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Servicing fire extinguisher
#1
So, years ago I bought a fire extinguisher for the house.  Dry powder, see pictures.  Can't remember where I got it, but it was one of the highstreet stores.

Anyway, it seems that I should service it annually.  Any idea i) where I should go for this or ii) the cost of this (versus buying a new unit).

A quick Google search doesn't reveal much as it all seems to be commercial services.  One price I saw was for stg£ 12.00 per unit serviced, which wouldn't make it cost-effective to do.

   
Email: echo59@esforum.org            PGP key: AF7C8C3B
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#2
At home, don't bother. Keep an eye on the pressure gauge, every couple of months shake it around a bit to stop the powder caking and that should do it. After 10 years fire it off and get a new one.

Foam & CO2 would probably be a better job for the house, powder will put the fire out, but make a fierce mess doing it.
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This post has been repped by: echo59 (4),

#3
I disagree. Foam would be useless on the usual source of house fires, electrical. DP is best for all possible household fires. Alternatively a good fire blanket.
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#4
Have to agree with civdef on this one, dry powder makes an awful mess, CO2 is the way to go but remember if its anything larger than a paper bin it will not put it out, they can be useful to knock back a fire to aid escape but thats about it, a fire blanket is a must in every household and knowing how to use it properly.
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#5
(15-07-2017, 10:34 PM)Dirtyshirt72 Wrote: I disagree. Foam would be useless on the usual source of house fires, electrical. DP is best for all possible household fires. Alternatively a good fire blanket.

Just plug out / switch off and the electricity disappears (and the RCD probably tripped anyway).

Electricity doesn't travel all that far up a foam jet either - very unlikely to get a shock even if something was still live.

DP fired indoors will badly impair vision, and it's no craic for breathing either.
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#6
(15-07-2017, 10:45 PM)civdef Wrote: DP fired indoors will badly impair vision, and it's no craic for breathing either.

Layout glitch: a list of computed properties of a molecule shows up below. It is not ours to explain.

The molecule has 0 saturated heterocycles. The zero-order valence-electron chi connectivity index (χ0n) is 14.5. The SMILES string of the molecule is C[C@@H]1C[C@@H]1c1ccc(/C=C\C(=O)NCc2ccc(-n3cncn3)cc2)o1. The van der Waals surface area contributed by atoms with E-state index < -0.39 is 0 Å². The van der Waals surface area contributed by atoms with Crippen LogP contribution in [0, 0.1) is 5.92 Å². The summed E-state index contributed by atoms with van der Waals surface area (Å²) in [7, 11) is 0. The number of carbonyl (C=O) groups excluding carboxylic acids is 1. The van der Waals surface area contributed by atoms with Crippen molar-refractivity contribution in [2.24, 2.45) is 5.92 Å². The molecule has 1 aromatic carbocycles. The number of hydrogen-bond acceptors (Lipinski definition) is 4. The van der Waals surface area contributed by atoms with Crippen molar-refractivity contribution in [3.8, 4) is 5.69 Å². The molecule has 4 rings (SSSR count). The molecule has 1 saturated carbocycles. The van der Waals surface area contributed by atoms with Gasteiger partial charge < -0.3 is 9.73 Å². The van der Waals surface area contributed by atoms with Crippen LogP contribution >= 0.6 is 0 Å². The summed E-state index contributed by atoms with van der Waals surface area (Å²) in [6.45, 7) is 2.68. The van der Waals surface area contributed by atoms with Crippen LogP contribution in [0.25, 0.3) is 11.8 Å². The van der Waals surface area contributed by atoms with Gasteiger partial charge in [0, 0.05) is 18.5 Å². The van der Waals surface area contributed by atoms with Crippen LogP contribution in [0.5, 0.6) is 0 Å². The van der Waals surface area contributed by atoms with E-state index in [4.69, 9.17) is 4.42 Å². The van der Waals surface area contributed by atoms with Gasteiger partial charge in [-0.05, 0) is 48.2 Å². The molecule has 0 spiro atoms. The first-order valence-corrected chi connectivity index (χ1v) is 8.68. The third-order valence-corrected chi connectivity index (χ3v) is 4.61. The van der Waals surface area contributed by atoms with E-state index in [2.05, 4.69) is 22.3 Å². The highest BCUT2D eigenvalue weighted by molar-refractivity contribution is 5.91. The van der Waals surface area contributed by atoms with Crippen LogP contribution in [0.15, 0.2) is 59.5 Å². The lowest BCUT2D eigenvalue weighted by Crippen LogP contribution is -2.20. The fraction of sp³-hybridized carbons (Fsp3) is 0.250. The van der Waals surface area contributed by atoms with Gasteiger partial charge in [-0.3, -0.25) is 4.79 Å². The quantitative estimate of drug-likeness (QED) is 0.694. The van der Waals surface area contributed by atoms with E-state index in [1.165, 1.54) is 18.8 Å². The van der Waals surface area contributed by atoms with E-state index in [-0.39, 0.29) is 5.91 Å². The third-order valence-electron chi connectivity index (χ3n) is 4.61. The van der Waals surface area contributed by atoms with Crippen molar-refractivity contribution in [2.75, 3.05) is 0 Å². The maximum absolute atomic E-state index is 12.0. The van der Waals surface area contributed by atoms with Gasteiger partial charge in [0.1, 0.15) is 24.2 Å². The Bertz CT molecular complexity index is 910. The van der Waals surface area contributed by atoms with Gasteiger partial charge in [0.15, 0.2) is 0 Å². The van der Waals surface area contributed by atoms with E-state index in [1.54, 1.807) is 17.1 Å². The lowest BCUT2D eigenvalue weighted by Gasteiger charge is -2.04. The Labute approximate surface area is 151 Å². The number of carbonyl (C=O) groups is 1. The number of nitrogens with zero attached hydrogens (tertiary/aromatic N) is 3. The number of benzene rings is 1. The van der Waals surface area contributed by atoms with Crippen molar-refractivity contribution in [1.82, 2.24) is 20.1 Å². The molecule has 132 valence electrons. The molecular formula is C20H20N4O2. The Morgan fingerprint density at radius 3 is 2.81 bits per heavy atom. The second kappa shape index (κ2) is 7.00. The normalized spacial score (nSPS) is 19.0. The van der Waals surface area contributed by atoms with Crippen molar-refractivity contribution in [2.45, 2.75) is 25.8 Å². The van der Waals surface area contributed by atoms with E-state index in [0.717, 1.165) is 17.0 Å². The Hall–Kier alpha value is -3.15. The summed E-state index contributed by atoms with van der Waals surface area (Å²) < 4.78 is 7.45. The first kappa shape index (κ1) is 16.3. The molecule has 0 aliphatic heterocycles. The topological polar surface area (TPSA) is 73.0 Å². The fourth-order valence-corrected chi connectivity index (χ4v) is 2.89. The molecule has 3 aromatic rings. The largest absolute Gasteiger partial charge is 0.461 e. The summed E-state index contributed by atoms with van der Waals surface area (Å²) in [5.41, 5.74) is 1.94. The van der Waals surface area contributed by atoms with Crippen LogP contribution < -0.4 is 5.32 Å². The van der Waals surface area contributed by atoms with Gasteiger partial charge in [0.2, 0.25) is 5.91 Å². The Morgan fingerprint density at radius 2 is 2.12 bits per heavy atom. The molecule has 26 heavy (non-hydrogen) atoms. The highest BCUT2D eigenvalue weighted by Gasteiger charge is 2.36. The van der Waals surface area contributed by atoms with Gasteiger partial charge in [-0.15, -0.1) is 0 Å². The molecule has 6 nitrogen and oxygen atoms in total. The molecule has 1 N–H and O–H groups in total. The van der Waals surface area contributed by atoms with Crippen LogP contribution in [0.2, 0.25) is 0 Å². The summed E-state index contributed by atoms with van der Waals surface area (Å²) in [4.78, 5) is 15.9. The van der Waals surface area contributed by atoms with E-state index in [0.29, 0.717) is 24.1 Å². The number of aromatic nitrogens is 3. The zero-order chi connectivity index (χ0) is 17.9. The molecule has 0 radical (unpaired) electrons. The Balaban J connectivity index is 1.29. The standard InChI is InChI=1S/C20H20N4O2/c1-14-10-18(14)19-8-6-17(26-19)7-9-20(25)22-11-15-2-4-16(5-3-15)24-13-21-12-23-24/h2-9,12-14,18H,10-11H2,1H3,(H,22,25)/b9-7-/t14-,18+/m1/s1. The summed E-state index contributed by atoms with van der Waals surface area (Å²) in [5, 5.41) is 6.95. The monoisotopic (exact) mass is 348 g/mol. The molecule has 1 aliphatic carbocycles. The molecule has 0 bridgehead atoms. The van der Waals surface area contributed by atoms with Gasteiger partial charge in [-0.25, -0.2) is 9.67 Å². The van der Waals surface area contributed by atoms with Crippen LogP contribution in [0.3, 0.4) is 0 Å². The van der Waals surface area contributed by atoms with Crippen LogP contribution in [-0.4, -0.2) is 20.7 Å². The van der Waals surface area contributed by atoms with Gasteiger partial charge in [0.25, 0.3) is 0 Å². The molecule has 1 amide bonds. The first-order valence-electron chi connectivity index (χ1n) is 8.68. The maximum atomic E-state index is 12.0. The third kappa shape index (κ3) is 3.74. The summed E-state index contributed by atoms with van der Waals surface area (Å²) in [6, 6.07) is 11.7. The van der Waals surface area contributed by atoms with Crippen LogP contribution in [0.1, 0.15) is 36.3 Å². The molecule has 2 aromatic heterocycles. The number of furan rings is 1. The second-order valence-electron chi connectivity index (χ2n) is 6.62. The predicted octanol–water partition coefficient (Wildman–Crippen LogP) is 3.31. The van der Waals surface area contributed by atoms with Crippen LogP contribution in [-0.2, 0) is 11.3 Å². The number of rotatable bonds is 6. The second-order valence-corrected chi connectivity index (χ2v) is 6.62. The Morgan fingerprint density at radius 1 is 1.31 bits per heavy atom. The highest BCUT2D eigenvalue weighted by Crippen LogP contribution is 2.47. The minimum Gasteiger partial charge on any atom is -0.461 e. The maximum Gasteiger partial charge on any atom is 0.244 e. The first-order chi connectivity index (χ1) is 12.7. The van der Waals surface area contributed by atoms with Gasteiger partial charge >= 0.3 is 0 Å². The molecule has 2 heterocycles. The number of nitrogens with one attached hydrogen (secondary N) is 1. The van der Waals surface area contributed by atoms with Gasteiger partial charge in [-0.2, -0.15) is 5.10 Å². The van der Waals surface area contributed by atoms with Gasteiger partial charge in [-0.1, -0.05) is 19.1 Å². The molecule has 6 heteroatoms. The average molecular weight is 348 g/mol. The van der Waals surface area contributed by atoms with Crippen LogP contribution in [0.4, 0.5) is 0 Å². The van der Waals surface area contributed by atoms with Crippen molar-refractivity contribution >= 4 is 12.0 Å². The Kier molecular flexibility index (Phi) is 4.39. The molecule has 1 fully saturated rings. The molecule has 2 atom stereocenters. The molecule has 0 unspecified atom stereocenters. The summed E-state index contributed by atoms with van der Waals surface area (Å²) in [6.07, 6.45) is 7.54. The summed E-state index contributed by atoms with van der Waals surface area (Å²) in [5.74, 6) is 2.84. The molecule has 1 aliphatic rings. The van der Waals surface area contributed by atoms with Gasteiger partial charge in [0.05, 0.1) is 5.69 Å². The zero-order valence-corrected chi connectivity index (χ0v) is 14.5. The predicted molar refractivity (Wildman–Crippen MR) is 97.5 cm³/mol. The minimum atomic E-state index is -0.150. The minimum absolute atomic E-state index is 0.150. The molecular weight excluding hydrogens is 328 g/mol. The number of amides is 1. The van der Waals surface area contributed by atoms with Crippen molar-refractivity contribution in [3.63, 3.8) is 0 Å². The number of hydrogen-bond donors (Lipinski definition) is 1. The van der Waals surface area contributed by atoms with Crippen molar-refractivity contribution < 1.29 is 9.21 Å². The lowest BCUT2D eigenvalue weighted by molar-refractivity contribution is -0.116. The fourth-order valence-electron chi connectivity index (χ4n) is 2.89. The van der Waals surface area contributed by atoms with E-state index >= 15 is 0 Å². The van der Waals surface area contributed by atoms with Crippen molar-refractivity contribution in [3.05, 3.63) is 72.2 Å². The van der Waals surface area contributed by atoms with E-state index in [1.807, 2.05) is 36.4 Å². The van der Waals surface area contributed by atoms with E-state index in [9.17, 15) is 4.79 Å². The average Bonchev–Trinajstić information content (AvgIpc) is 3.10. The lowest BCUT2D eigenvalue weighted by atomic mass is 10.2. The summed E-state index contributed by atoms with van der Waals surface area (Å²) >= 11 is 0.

Having fired one off in a bedroom with a small fire I can 100% back up that statement!
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#7
As Civdef says check the pressure fudge and throw it away once it goes in the red.
They're so cheap now it's not worth servicing them.
Wouldn't allow a dry powder extinguisher inside the door of a house, they'll destroy the place. I have managed to keep a BCF extinguisher charged and maintained, nothing better than it but can't be got anymore, mores the pity.
The problem with the world is that the intelligent people are filled with doubts while the stupid people are full of confidence...
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#8
I agree with the above. Dry powder destroys the place and it's hard to breath if you get a lung full. That said, I think it's far better that CO2.
It's not the HSE's opinion, it's not managements opinion, it's mine. All mine.
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#9
I miss halon. Bloody greens.
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#10
Technically there is no such thing as an electrical fire anymore. Electricity doesn't 'burn' it simply causes another substance to ignite. So turn off the power and u have a standard ABC fire.

Also be careful with CO2 and small spaces, where powder isn't fun to inhale CO2 will stop you from breathing if in a small space.
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